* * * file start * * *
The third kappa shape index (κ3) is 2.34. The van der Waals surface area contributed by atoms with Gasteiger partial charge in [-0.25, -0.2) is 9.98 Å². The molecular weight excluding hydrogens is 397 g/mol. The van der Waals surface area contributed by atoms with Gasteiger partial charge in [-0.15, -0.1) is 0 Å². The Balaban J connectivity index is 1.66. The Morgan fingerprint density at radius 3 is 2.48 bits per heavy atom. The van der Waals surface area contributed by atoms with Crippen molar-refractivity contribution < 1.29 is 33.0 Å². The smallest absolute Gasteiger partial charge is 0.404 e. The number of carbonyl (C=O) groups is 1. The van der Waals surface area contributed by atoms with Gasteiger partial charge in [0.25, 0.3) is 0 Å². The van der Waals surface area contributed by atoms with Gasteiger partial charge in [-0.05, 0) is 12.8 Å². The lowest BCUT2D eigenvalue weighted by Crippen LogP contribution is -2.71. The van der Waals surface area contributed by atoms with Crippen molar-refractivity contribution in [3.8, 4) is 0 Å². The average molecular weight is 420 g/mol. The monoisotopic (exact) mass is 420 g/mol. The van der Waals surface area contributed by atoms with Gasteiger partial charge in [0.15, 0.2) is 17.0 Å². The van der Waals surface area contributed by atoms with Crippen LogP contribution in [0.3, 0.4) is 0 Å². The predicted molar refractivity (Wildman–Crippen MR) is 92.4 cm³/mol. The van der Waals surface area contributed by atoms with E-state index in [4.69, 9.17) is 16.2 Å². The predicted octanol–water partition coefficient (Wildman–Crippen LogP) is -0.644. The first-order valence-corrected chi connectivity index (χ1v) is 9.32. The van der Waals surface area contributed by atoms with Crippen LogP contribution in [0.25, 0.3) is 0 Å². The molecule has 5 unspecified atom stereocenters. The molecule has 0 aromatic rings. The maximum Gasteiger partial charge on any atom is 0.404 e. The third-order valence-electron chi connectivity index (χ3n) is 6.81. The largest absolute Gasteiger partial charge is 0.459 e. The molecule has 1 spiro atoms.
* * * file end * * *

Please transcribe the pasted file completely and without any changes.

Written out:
The third kappa shape index (κ3) is 2.34. The van der Waals surface area contributed by atoms with Gasteiger partial charge in [-0.25, -0.2) is 9.98 Å². The molecular weight excluding hydrogens is 397 g/mol. The van der Waals surface area contributed by atoms with Gasteiger partial charge in [-0.15, -0.1) is 0 Å². The Balaban J connectivity index is 1.66. The Morgan fingerprint density at radius 3 is 2.48 bits per heavy atom. The van der Waals surface area contributed by atoms with Crippen molar-refractivity contribution < 1.29 is 33.0 Å². The smallest absolute Gasteiger partial charge is 0.404 e. The number of carbonyl (C=O) groups is 1. The van der Waals surface area contributed by atoms with Gasteiger partial charge in [0.25, 0.3) is 0 Å². The van der Waals surface area contributed by atoms with Gasteiger partial charge in [-0.05, 0) is 12.8 Å². The lowest BCUT2D eigenvalue weighted by Crippen LogP contribution is -2.71. The van der Waals surface area contributed by atoms with Crippen molar-refractivity contribution in [3.8, 4) is 0 Å². The average molecular weight is 420 g/mol. The monoisotopic (exact) mass is 420 g/mol. The van der Waals surface area contributed by atoms with Gasteiger partial charge in [0.15, 0.2) is 17.0 Å². The van der Waals surface area contributed by atoms with Crippen LogP contribution in [0.3, 0.4) is 0 Å². The predicted molar refractivity (Wildman–Crippen MR) is 92.4 cm³/mol. The van der Waals surface area contributed by atoms with E-state index in [4.69, 9.17) is 16.2 Å². The predicted octanol–water partition coefficient (Wildman–Crippen LogP) is -0.644. The first-order valence-corrected chi connectivity index (χ1v) is 9.32. The van der Waals surface area contributed by atoms with Crippen LogP contribution in [0.25, 0.3) is 0 Å². The molecule has 5 unspecified atom stereocenters. The molecule has 0 aromatic rings. The maximum Gasteiger partial charge on any atom is 0.404 e. The third-order valence-electron chi connectivity index (χ3n) is 6.81. The largest absolute Gasteiger partial charge is 0.459 e. The molecule has 1 spiro atoms.